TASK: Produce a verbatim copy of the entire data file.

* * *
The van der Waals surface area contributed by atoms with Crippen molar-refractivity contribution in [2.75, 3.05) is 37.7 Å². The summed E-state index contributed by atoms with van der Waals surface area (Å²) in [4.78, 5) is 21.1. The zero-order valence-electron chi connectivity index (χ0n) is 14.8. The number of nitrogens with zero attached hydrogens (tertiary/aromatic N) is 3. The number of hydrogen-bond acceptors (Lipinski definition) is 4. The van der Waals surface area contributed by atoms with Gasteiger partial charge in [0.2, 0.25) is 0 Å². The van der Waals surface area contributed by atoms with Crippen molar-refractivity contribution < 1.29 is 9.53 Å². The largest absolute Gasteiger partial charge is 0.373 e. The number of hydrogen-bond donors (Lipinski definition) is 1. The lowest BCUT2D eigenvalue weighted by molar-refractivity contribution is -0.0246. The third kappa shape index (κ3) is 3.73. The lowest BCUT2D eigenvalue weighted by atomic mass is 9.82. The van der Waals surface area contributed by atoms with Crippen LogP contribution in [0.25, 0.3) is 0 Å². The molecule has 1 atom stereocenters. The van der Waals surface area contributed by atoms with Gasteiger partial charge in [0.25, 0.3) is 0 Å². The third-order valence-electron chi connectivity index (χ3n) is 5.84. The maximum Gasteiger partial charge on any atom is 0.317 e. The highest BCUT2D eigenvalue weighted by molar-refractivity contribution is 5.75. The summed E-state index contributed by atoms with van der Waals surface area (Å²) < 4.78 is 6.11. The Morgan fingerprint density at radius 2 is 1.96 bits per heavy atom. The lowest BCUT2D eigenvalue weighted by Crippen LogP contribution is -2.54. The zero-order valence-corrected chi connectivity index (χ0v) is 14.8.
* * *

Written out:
The van der Waals surface area contributed by atoms with Crippen molar-refractivity contribution in [2.75, 3.05) is 37.7 Å². The summed E-state index contributed by atoms with van der Waals surface area (Å²) in [4.78, 5) is 21.1. The zero-order valence-electron chi connectivity index (χ0n) is 14.8. The number of nitrogens with zero attached hydrogens (tertiary/aromatic N) is 3. The number of hydrogen-bond acceptors (Lipinski definition) is 4. The van der Waals surface area contributed by atoms with Gasteiger partial charge in [0.2, 0.25) is 0 Å². The van der Waals surface area contributed by atoms with Crippen molar-refractivity contribution < 1.29 is 9.53 Å². The largest absolute Gasteiger partial charge is 0.373 e. The number of hydrogen-bond donors (Lipinski definition) is 1. The lowest BCUT2D eigenvalue weighted by molar-refractivity contribution is -0.0246. The third kappa shape index (κ3) is 3.73. The lowest BCUT2D eigenvalue weighted by atomic mass is 9.82. The van der Waals surface area contributed by atoms with Crippen LogP contribution in [0.25, 0.3) is 0 Å². The molecule has 1 atom stereocenters. The van der Waals surface area contributed by atoms with Gasteiger partial charge in [0.25, 0.3) is 0 Å². The third-order valence-electron chi connectivity index (χ3n) is 5.84. The maximum Gasteiger partial charge on any atom is 0.317 e. The highest BCUT2D eigenvalue weighted by molar-refractivity contribution is 5.75. The summed E-state index contributed by atoms with van der Waals surface area (Å²) < 4.78 is 6.11. The Morgan fingerprint density at radius 2 is 1.96 bits per heavy atom. The lowest BCUT2D eigenvalue weighted by Crippen LogP contribution is -2.54. The zero-order valence-corrected chi connectivity index (χ0v) is 14.8.